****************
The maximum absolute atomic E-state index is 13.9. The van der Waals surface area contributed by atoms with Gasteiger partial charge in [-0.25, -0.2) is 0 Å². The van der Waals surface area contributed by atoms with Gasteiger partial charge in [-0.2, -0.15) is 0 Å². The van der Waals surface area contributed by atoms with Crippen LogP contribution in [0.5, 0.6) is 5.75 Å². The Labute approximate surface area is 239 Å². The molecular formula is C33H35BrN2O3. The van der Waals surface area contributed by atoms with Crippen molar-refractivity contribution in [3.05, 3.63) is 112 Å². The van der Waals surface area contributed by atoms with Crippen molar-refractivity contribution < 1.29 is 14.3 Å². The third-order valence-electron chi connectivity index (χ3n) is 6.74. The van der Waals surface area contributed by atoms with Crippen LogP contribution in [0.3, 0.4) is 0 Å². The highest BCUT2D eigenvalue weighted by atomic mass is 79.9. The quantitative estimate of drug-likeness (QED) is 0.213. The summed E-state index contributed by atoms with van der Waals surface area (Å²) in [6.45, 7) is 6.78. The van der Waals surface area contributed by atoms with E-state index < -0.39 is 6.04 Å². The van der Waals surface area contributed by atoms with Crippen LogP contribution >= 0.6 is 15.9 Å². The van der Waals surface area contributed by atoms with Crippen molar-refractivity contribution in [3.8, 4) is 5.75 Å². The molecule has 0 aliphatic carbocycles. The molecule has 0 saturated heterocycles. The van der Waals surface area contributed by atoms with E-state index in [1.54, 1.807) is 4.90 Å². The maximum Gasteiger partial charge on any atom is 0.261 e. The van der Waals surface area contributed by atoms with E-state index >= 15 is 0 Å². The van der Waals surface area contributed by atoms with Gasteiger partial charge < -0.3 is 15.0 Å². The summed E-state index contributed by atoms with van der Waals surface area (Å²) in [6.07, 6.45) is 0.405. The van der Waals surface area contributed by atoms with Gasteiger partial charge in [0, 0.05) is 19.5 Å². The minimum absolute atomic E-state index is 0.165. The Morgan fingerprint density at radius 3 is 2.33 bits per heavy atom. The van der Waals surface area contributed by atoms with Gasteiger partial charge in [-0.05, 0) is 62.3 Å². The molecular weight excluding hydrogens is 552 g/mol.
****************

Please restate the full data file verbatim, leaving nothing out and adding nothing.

The maximum absolute atomic E-state index is 13.9. The van der Waals surface area contributed by atoms with Gasteiger partial charge in [-0.25, -0.2) is 0 Å². The van der Waals surface area contributed by atoms with Gasteiger partial charge in [-0.2, -0.15) is 0 Å². The van der Waals surface area contributed by atoms with Crippen LogP contribution in [0.5, 0.6) is 5.75 Å². The Labute approximate surface area is 239 Å². The molecular formula is C33H35BrN2O3. The van der Waals surface area contributed by atoms with Crippen molar-refractivity contribution in [3.05, 3.63) is 112 Å². The van der Waals surface area contributed by atoms with Crippen molar-refractivity contribution < 1.29 is 14.3 Å². The third-order valence-electron chi connectivity index (χ3n) is 6.74. The van der Waals surface area contributed by atoms with Crippen LogP contribution in [0.3, 0.4) is 0 Å². The highest BCUT2D eigenvalue weighted by atomic mass is 79.9. The quantitative estimate of drug-likeness (QED) is 0.213. The summed E-state index contributed by atoms with van der Waals surface area (Å²) in [6.45, 7) is 6.78. The van der Waals surface area contributed by atoms with E-state index < -0.39 is 6.04 Å². The van der Waals surface area contributed by atoms with Crippen LogP contribution >= 0.6 is 15.9 Å². The van der Waals surface area contributed by atoms with Crippen molar-refractivity contribution in [3.8, 4) is 5.75 Å². The molecule has 0 aliphatic carbocycles. The molecule has 0 saturated heterocycles. The van der Waals surface area contributed by atoms with E-state index in [1.54, 1.807) is 4.90 Å². The maximum Gasteiger partial charge on any atom is 0.261 e. The van der Waals surface area contributed by atoms with E-state index >= 15 is 0 Å². The van der Waals surface area contributed by atoms with Gasteiger partial charge < -0.3 is 15.0 Å². The summed E-state index contributed by atoms with van der Waals surface area (Å²) in [6.07, 6.45) is 0.405. The van der Waals surface area contributed by atoms with Gasteiger partial charge in [0, 0.05) is 19.5 Å². The minimum absolute atomic E-state index is 0.165. The Morgan fingerprint density at radius 3 is 2.33 bits per heavy atom. The van der Waals surface area contributed by atoms with Gasteiger partial charge in [-0.05, 0) is 62.3 Å². The molecular weight excluding hydrogens is 552 g/mol.